Bernard Cornwell, James Whitcomb Riley, and eulogy virtues: newsletter, November 19, 2021

November 19, 2021 | By Jim Stovall | Filed in: books, fiction, history, newsletter, writers, writing.

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The idea of individual freedom lies at the heart of America, and it was the main motivation for those devoted to “The Cause” that became the war for independence from Great Britain. It wasn’t about taxes or representation. It went deeper than any of that. Joseph Ellis, one of the major historians of the American revolutionary period, puts forth that thesis in his latest book, appropriately titled The Cause: The American Revolution and Its Discontents, 1773-1783.

The English argument was that ultimate power lay with Parliament. Parliament could do anything it wanted to do. Americans, led by Samuel Adams, disagreed and made the argument that ultimate power should lie with the individual. He was not the only one to do so, of course, but his voice was one of the most forceful and strident. In an amazingly short amount of time, that idea coalesced in the minds of a majority of the colonists. After that, Ellis argues, the British had not a chance at winning back the hearts and minds of Americans. They also had no chance of winning any military conflict, no matter how many troops and ships they sent.

Ellis’ argument is an intriguing one and may help explain some of what is happening today.

Have a wonderful and literate weekend.


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Bernard Cornwell: “Don’t worry, darling. I’ll write a book.”

When Bernard Cornwell followed the woman he loved back to America from his native Great Britain and married her in 1979, he asked the U.S. government to grant him a Green Card so that he could be employed. His request was denied.

“Don’t worry, darling,” he told his wife. “I’ll write a novel.”

More than 40 years later, he has more than 50 novels to his credit and is still writing. All but one are historical novels full of action, conflict, and adventure—perfect for television and movies, of which there have been several.

Cornwell’s chief creation is Richard Sharpe, a British soldier during the Napoleonic Wars who sees action on almost every front, even the naval battle of Trafalgar. Sharpe first appeared in 1981 in two novels published that year, Sharpe’s Eagle and Sharpe’s Gold. In all, there are currently 24 novels in the Sharpe series. A new one hasn’t been published since 2004. Cornwell has recently let it be known that he is thinking about bringing Sharpe to life again.

The Sharpe character received widespread fame in 1993 with the airing of the ITV series Sharpe. The main character was played by Sean Bean. At first, Cornwell had doubts about whether or not Bean could portray the character as Cornwell had envisioned him, but he soon realized that Bean was the perfect fit for his character. In fact, in subsequent Sharpe books, Cornwell said he envisioned Bean playing the character as he was writing them. (Several seasons of the Sharpe series are available on BritBox.)

Inspired by C. S. Forester’s Horatio Hornblower novels which he enjoyed as a young reader, Cornwell was surprised to learn that no one had written a similar series about the British Army. He decided to fill that gap and worked for the next two decades to do it.

Cornwell was born in London in 1944 and was adopted by an Essex family that was part of an obscure religious sect. He was a history major at University College London and began teaching after graduation. He tried to join the British armed forces but was rejected because of his near-sightedness. He then worked for the BBC in their news department, was married and divorced, and while on assignment in Edinburgh met Judy, a visiting American.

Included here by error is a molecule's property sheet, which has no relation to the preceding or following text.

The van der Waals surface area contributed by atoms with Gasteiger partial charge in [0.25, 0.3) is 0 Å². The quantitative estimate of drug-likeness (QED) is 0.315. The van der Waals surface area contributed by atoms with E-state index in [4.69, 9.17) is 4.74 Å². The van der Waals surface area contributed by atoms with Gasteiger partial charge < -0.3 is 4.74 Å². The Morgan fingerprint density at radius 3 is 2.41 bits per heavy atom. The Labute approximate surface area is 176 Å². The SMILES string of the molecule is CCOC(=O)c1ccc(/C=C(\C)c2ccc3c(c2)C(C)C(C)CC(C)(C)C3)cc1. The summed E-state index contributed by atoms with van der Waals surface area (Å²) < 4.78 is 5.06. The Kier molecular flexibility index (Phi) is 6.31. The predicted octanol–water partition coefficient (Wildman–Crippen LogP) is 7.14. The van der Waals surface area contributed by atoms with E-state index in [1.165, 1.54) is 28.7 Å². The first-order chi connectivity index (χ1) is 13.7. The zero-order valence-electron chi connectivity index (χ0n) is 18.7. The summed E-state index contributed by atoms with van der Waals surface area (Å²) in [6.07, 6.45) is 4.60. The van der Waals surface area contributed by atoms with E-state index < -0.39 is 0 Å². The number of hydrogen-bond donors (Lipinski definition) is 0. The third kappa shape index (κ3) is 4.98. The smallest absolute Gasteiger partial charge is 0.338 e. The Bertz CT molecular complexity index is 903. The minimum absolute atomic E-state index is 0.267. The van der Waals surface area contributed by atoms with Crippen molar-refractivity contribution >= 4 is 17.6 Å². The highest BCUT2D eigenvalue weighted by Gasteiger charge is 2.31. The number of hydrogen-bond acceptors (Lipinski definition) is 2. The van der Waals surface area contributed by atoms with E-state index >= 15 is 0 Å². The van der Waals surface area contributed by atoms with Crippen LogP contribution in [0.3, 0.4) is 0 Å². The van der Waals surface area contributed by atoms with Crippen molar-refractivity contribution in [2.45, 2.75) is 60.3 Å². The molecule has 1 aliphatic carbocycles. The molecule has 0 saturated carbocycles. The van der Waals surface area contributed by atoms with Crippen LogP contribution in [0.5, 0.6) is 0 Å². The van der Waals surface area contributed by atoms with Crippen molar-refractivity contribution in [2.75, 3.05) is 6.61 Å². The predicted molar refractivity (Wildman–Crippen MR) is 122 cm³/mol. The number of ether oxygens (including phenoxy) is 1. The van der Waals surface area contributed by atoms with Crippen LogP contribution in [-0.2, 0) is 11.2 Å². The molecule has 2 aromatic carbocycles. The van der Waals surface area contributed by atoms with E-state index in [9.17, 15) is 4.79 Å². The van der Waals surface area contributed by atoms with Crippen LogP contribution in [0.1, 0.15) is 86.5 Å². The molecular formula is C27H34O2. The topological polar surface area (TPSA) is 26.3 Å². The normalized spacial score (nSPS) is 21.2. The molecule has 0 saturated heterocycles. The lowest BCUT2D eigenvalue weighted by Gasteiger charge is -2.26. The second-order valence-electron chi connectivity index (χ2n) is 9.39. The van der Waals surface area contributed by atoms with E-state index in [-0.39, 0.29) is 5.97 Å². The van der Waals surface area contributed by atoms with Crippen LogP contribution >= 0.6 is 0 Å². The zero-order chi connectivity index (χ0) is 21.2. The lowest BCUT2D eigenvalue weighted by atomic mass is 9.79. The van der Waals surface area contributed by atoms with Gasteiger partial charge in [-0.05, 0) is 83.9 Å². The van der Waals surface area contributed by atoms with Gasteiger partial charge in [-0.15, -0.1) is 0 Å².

They fell in love, but she could not immigrate to Great Britain. She had three children by a previous marriage.  So, Cornwell went to America but was denied a Green Card. Writing novels, he reasoned, didn’t require a work permit, so that’s what he did.

In addition to his Sharpe series, Cornwell has written the Warlord Chronicles, a trilogy of books set in the Britain of King Arthur; the Grail Quest novels, set in the 14th century during the One Hundred Years Wars; the Saxon Stories, set in the 9th century during the time of Alfred the Great; and the Starbuck Chronicle, a set of four novels about the American Civil War. In addition, he has a modern thriller series that all have a sailing theme.

Cornwell’s one non-fiction book is Waterloo: The History of Four Days, Three Armies and Three Battles, which came out in 2014 to coincide with the 200th anniversary of the battle. Three of his early novels, Coat of Arms, Fallen Angels, and A Crowning Mercy, were co-written with his wife Judy. Since being denied his Green Card, Cornwell’s books have sold well over 30 million copies. Now in his late 70s, he is still writing and still planning new works.

The resume virtues or the eulogy virtues

David Brooks, columnist for the New York Times, wrote a column several years ago titled The Moral Bucket List. In it, he said this:

It occurred to me that there were two sets of virtues, the résumé virtues and the eulogy virtues. The résumé virtues are the skills you bring to the marketplace. The eulogy virtues are the ones that are talked about at your funeral — whether you were kind, brave, honest or faithful. Were you capable of deep love? The Moral Bucket List

The whole column is well worth reading.


The Prolific Reader. Kill the Quarterback is listed there along with some other great mysteries.”


James Whitcomb Riley, poetic humor and personal tragedy

Few poets in the history of American literature have matched the fame and acclaim of James Whitcomb Riley. His interest in poetry began as a child, but it matured in, of all places, the newsrooms of Indiana.

Riley’s poetic sense captured a vision of rural America that rang harmonic bells within the hearts of many Americans. The first stanza of one of his most famous poems, “The Days Gone By,” is a perfect example:

O the days gone by! O the days gone by!

The apples in the orchard, and the pathway through the rye;

The chirrup of the robin, and the whistle of the quail

As he piped across the meadows sweet as any nightingale;

When the bloom was on the clover, and the blue was in the sky,

And my happy heart brimmed over in the days gone by.


Riley was born in 1849 and grew up as an indifferent student. After quitting school, he worked in a variety of jobs including selling Bibles and sign painting. Finally, in 1874, he got a job as the associate editor of the Greenville News, and the next year, he had his first poem published in Hearth and Home magazine.